African-Americans who remember a segregated Kansas City called it Watermelon Hill — the one section of Swope Park that wasn't off-limits.
"The only way you got into Watermelon Hill was 63rd Street," said Eric Wesson, editor of The Call.
Wesson believes there's a resonance to the 7-mile route, which runs east-west through the heart of a still-divided city, from Raytown to State Line Road.
Renaming it Martin Luther King Jr. Boulevard, he said, would send a message of connection, linking neighborhoods black and white, prosperous and struggling.
"Going across places that were traditionally segregated from people of color. That would be something symbolic and in favor of what his message really was," said Wesson, one of 11 community leaders appointed to a panel by Mayor Sly James to recommend how best to honor the martyred civil rights leader.
Sixty-third Street is one of the options to emerge from a complicated, politically fraught citywide conversation. It was the secondary choice of the mayoral panel, which reported on May 20 that a majority favored the renaming of Kansas City International Airport.
James unexpectedly put his own stamp on the group's recommendation at a press conference last week, insisting that only the planned new terminal, not the airport proper, could be named for King.
It wasn't what many supporters of the idea had in mind. James cited concerns about marketing an airport without "Kansas City" in the name. He also said securing federal approval for the change would be difficult, a claim not supported by the Federal Aviation Administration or the experience of other recently renamed airports.
At the same time, a coalition of east-side clergy, contending that King's name belongs in a historically and predominantly black community, are gathering signatures to put The Paseo to a vote on the November ballot.
Even panel members with other first choices acknowledge the symbolic power of 63rd Street.
"I'm compelled about 63rd Street," said the Rev. Bob Hill, minister emeritus at Community Christian Church and a board member of the Southern Christian Leadership Conference's Kansas City chapter.
Hill favors The Paseo but likes 63rd because "it would be completely socio-economically inclusive."
It takes a 20-minute drive to view the city through the prism of 63rd Street: from the affluent, tree-lined enclaves east and west of Ward Parkway through the Brookside shopping district and across Troost, where payday loan outlets, fast-food restaurants, liquor stores and car lots dominate. Farther east there are the Blue Hills and Town Fork Creek neighborhoods and the green expanse of Swope Park, home to Starlight Theatre, the Kansas City Zoo and the Swope Soccer Village.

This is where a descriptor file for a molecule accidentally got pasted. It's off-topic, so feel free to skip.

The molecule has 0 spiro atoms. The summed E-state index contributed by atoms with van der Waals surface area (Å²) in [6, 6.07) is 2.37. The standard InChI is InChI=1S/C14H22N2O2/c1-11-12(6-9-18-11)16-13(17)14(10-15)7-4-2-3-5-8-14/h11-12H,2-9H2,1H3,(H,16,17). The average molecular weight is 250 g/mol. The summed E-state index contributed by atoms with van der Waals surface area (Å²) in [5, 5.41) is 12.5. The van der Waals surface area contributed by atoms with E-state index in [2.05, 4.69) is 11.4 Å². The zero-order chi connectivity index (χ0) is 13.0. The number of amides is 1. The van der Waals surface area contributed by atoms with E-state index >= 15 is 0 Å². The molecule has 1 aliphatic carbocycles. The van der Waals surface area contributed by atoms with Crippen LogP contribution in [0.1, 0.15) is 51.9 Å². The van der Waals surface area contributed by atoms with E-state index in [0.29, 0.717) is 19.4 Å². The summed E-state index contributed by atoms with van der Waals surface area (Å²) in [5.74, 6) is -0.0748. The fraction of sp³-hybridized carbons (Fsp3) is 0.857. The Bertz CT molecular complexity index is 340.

Census data produces its own snapshot of diversity and disparity. Population along 63rd Street is almost evenly split by race — 48.8 percent African-American and 44.7 percent white. But 80 percent of white households are occupied by the owners, compared to 51.6 percent of black homes. Twenty-eight percent of 63rd Street's black residents live below the poverty line, more than three times the white rate.
By comparison, along The Paseo, African-Americans comprise 70 percent of the population, and about a third of the boulevard's 28,000 residents live in poverty.
The prospect of a street name change along 63rd produces a diversity of opinions.
"Anything that recognizes him in a way that honors his memory would be fabulous. He touched many different kinds of lives," said Cheryl Barnes, president of the Blue Hills Neighborhood Association, which covers an area bordered by 63rd Street on the south. It appeals to her because, unlike King-named thoroughfares in other cities, much of 63rd "is well established and positive. Other parts are on their way back."
Sharon McNulty, president of the Country Club Homes Association, just south of 63rd, said the street lacks any substantive historic tie to King.
"My opinion aligns with a lot of people I've talked to," said McNulty, a real estate agent. "It seems to be overkill."
Developer Butch Rigby, who owns several commercial and office buildings along the resurgent 63rd Street corridor between Oak Street and Troost, said he'd welcome the change.
"I'd be very proud for the revitalization to bear his name," said Rigby. "Sixty-Third Street is a great connector."
The upfront costs of a street name change would be relatively modest. The public works department estimates it would take $150,000 to switch out 53 signs on street corners and the 30 hanging from overhead traffic signals.
As a boulevard, future construction could be subject to more stringent requirements for landscaping, building materials and parking. Businesses like liquor stores and low-end motels would be prohibited.
But political and legal uncertainties complicate 63rd Street's chances.
The city code covers only procedures for honorary street re-naming that involves small segments of a thoroughfare. The proposal must be vetted by a committee composed of the directors of city planning, public works and parks and recreation, along with the chiefs of fire and police.
More significantly, any name change would require approval of 75 percent of abutting property owners — a high bar.
City officials said that section of the code could still be used as a guideline for renaming a major street. But the provision could also be superseded by voter approval of a ballot question calling for a name change, the path being pursued by the ministers on The Paseo.
Charles d'Ablaing, owner and chef at Brookside Poultry Co., which opened earlier this year at 63rd and Oak, wonders why Kansas City has to "follow the herd" like other municipalities and name a street for King. But on balance, he said, it would be a positive.
"Maybe I can get my street paved better," he said.